Does your Agile team overestimate its velocity and capacity? Is the team consistently in agreement with little discussion during daily standups, iteration planning or review meetings? Is silence perceived as acceptance? If so, collaboration may have become groupthink.
Groupthink is a group dynamics theory developed by Irving Janus in 1971. Janus described it as the tendency of some groups to try to minimize conflict and reach consensus without sufficiently testing, analyzing and evaluating their ideas. Janus's research suggested that the development of a group's norms tends to place limits around the independent and creative thinking of the group members. As a result, group analysis may be biased, leading to poor decisions.
Close-knit teams may think they agree, but it may really be groupthink
Groupthink begins in the storming phase [PDF] of group development as team members vie for leadership roles while team values and goals are established. Symptoms of groupthink that are especially noticeable in Agile teamwork include the illusion of invulnerability, which may result in unrealistic time estimates, collective rationalization and self-censorship during meetings and team discussions. Stereotyped views of out-groups may appear in groups where testing or usability professionals' views are not valued if they are not a part of the core team.
Groupthink also becomes an issue when Agile teams incorrectly size backlog items and then fail to meet the commitments of the sprint. When team members try so hard to minimize conflict and reach consensus that all options are not completely analyzed, the best alternative may not be the one chosen.
Since the Agile self-organized teams are cohesive units usually physically insulated from the mainstream, they learn Agile processes, learn to work together and work to accomplish their sprint goals all at the same time. Physical insulation can be valuable in that it lets a team work with a minimum of outside distractions. However, it also prevents team members from hearing and acknowledging alternative points of view.
It's easy for collaboration to become groupthink in close-knit Agile teams, because the desire for fast consensus can be strong.
Managers can provide physical insulation while also arranging for controlled exposure to alternative perspectives. Here's how: Agile teams are managed by servant leaders. Still, those leaders emerge with different personalities, leadership styles and types of influence. All these factors set the stage for groupthink and can be managed using Container Difference Exchange (CDE) theory.
Fight groupthink with CDE
Glenda Eoyang, the executive director of the Human Systems Dynamics Institute, developed CDE theory from her research on organizational behavior. Container, difference and exchange are factors that influence how a team self-organizes, thinks and behaves as a group. The container factor creates the bounds under which the system forms. For Agile teamwork, this is the physically colocated space shared by the team members. The difference factor is the way that the team deals with the divergent backgrounds of its individual members -- the various technical backgrounds and specializations of the developers. The exchange is how the group members interact with each other and with their stakeholders.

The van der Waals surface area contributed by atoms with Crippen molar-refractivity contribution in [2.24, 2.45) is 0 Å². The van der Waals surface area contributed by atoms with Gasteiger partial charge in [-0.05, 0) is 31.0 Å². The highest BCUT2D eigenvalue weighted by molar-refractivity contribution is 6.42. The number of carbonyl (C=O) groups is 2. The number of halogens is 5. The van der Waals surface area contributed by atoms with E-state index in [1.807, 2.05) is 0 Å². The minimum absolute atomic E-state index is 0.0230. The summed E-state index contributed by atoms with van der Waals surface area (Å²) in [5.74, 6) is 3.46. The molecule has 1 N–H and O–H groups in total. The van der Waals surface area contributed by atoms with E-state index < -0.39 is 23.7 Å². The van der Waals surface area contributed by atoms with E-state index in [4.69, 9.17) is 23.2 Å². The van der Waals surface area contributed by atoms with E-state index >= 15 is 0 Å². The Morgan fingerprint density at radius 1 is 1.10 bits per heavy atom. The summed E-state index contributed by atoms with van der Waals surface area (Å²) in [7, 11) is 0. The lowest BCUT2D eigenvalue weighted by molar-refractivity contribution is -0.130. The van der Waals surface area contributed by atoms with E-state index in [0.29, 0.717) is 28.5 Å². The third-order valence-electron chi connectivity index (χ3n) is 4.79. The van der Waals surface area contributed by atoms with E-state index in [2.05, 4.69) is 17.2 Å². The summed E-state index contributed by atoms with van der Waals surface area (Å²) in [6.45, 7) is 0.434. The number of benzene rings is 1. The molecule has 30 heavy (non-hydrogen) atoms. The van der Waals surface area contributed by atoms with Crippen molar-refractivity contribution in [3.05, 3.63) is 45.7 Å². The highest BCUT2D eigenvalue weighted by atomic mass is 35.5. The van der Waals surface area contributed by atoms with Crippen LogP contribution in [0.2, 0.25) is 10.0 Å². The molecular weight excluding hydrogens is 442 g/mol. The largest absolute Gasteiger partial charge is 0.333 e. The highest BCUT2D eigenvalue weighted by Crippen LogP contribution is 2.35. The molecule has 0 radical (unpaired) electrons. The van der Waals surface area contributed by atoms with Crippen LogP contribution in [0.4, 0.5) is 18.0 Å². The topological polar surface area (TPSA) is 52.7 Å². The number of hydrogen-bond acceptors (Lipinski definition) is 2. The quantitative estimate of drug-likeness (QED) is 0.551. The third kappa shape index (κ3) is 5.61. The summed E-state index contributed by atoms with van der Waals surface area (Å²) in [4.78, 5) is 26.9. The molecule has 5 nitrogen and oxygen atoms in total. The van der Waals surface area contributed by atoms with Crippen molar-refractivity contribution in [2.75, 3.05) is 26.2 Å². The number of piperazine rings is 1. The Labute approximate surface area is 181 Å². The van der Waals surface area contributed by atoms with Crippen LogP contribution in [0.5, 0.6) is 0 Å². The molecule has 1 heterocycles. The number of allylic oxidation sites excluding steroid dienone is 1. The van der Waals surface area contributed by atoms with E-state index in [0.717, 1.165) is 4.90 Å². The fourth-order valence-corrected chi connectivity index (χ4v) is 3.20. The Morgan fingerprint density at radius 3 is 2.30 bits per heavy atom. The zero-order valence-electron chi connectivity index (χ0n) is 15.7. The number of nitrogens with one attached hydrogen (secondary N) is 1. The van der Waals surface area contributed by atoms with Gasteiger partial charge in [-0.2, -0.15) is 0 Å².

Managers can influence group dynamics by changing one or more of the CDE factors. For example, a manager can change the difference factor by adding a team member with a different point of view or personality. Likewise, the exchange factor can be altered by increasing or decreasing the time or budget for individual sprints.
Groupthink is a group problem with a group solution
It's easy for collaboration to become groupthink in close-knit Agile teams, because the desire for fast consensus can be strong. However, both team members and managers can recognize the symptoms and use team dynamics theory to make adjustments and guide the team back to high performance.
The Agile team is a perfect example of a specialized task group. In group dynamics theory, a task group comes together for the purpose of accomplishing a narrow range of goals within a short period of time. Agile teams have the additional aspect of self-organization, which is both beneficial and challenging for both the team and its managers.
Self-organizing Agile teams can be more effective in avoiding groupthink by specifically asking each member of the team to be a critical evaluator or by appointing a "devil's advocate." Either way, the goal is to find reasons why a decision might not be a good idea and by discussing potential choices with stakeholders outside the team. Alternatively, team leaders can challenge the team by postulating that a decision ultimately turned out badly and ask the team to brainstorm why that might have happened.
Agile teamwork can be highly effective in software development, but groupthink is a danger that hampers the group's ability to be creative in their work. Managers and teams have to be cognizant of groupthink and consider using CDE to avoid it.
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Gerie Owen asks:
What makes your Agile team most vulnerable to groupthink?
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